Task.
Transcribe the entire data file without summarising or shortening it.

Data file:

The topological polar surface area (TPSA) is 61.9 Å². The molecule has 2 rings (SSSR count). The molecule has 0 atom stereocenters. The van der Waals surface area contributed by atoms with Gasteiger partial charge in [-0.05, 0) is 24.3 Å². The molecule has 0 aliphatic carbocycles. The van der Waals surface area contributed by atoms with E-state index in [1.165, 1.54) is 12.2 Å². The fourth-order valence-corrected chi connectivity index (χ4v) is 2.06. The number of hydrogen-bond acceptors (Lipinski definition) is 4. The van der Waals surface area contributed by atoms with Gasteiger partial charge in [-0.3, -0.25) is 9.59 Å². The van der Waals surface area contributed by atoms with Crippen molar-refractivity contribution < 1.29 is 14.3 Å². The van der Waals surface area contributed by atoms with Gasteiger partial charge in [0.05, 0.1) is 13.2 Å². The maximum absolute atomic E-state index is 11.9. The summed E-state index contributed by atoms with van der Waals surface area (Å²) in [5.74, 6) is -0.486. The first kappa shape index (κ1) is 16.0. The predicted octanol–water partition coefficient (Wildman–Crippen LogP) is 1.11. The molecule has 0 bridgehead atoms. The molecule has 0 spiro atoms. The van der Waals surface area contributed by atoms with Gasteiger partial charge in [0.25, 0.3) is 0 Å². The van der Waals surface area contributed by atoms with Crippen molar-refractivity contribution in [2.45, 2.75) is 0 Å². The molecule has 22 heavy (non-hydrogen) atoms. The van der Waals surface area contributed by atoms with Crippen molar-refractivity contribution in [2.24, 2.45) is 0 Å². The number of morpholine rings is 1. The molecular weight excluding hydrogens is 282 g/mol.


The topological polar surface area (TPSA) is 61.9 Å². The molecule has 2 rings (SSSR count). The molecule has 0 atom stereocenters. The van der Waals surface area contributed by atoms with Gasteiger partial charge in [-0.05, 0) is 24.3 Å². The molecule has 0 aliphatic carbocycles. The van der Waals surface area contributed by atoms with E-state index in [1.165, 1.54) is 12.2 Å². The fourth-order valence-corrected chi connectivity index (χ4v) is 2.06. The number of hydrogen-bond acceptors (Lipinski definition) is 4. The van der Waals surface area contributed by atoms with Gasteiger partial charge in [-0.3, -0.25) is 9.59 Å². The van der Waals surface area contributed by atoms with Crippen molar-refractivity contribution < 1.29 is 14.3 Å². The van der Waals surface area contributed by atoms with Gasteiger partial charge in [0.05, 0.1) is 13.2 Å². The maximum absolute atomic E-state index is 11.9. The summed E-state index contributed by atoms with van der Waals surface area (Å²) in [5.74, 6) is -0.486. The first kappa shape index (κ1) is 16.0. The predicted octanol–water partition coefficient (Wildman–Crippen LogP) is 1.11. The molecule has 0 bridgehead atoms. The molecule has 0 spiro atoms. The van der Waals surface area contributed by atoms with Gasteiger partial charge in [0.25, 0.3) is 0 Å². The van der Waals surface area contributed by atoms with Crippen molar-refractivity contribution in [2.45, 2.75) is 0 Å². The molecule has 22 heavy (non-hydrogen) atoms. The van der Waals surface area contributed by atoms with Crippen molar-refractivity contribution in [2.24, 2.45) is 0 Å². The number of morpholine rings is 1. The molecular weight excluding hydrogens is 282 g/mol.